The Estate

Remembrances as a gardener working on the Dundas Estate, South Queensferry in the late 1960’s

by Gordon Mooney

Acrid air; sweet yet barbed with sulphur; warm must of hayloft, green, green sweet cut grass, dry gritty ancient dust of wood, with blue smoke arising from the shiny wooden pipe-bowl held between oily tobacco stained fingers. Sitting on slices of tree trunk that also served as chopping blocks, Willie and I eat our cheese and tomato sandwiches. Our boots, grass clagged and muddied from the morning, tap, tap the age worn cobbles of the courtyard. The beech trees behind the old keep rustle their leaves and perforate the sunlight into sprite-lights that dance across honey-coloured stonework and glint and sparkle on the crown glass windows of the old stable yard buildings.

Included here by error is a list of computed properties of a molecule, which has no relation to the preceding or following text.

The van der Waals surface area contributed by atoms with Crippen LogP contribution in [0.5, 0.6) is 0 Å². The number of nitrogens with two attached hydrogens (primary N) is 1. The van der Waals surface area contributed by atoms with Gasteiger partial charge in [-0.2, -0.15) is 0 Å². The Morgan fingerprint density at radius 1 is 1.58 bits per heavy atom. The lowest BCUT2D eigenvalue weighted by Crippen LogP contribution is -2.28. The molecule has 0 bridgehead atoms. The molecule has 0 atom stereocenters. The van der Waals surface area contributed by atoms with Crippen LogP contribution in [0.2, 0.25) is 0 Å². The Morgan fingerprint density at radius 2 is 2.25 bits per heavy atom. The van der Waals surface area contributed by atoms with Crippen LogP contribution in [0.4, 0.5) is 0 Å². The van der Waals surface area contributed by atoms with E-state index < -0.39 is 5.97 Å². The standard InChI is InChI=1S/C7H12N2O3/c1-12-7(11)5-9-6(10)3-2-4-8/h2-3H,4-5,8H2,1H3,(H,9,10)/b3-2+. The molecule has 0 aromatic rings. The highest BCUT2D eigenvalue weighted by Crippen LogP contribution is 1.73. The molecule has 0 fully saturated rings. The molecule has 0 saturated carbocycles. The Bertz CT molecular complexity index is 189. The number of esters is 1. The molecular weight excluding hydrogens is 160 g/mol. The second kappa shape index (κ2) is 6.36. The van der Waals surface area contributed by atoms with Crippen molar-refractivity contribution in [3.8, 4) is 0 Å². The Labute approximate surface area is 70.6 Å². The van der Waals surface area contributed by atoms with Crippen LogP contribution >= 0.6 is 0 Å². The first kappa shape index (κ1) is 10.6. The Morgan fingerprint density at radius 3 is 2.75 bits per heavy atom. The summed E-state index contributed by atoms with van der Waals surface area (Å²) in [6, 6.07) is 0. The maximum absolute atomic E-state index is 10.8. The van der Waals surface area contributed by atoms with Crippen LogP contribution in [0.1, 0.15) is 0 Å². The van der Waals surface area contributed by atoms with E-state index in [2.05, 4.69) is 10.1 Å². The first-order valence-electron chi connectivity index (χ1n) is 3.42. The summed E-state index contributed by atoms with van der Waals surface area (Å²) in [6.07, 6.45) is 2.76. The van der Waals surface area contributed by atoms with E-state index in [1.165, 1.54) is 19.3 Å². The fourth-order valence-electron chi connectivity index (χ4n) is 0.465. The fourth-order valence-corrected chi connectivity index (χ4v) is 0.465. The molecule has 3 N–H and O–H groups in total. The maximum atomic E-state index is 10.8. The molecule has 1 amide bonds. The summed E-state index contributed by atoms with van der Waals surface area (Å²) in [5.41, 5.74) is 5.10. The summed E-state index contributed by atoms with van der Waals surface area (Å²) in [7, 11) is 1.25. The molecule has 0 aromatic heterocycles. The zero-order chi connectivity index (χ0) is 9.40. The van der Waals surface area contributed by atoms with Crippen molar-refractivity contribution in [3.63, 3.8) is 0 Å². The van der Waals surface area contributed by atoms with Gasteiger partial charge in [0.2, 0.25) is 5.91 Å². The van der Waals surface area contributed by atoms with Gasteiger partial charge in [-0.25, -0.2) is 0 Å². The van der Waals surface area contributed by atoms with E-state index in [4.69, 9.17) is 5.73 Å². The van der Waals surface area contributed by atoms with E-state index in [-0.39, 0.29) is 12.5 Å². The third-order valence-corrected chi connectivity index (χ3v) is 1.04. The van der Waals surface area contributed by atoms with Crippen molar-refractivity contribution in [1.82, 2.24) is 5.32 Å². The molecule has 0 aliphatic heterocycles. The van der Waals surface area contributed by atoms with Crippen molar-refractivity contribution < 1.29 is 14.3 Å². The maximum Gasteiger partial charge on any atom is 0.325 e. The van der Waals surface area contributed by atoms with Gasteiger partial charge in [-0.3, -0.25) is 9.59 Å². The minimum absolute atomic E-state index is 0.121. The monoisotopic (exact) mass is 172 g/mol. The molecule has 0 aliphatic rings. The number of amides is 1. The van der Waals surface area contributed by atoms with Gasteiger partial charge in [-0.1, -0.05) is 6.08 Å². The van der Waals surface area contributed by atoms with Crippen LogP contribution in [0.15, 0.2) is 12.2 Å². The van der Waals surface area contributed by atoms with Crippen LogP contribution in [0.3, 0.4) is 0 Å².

Filled with energy, hope and optimism, I am eighteen – a gardener – I cut grass, weed and dig in the rich living earth. I breathe the clean air, smell the green, green, sweet, cut grass and love my life. Fifty years ago, it is as yesterday. Through my nose living air exults amid a dizzying celebration of light, cascading through my eyes, while behind me dead air surrounds the discarded possessions of a rich man – oil paintings in gilded picture frames, tiger skins, ornate mirrors, Rudge bicycles and the broken pieces of a china dinner service.

Willie wears dirty blue overalls filled out by his bulging belly and pudgy short legs. His puffed, florid face is plain, wrinkled yet uncomplicated - modulated only by a bulbous nose, two small blue eyes under bushy brows topped off by a flat tweed cap. Sometimes he speaks, but not often.

“Guid day tae cut the tennis court, I'll get the Ransome oot.” says Willie.

“O.K.” I reply.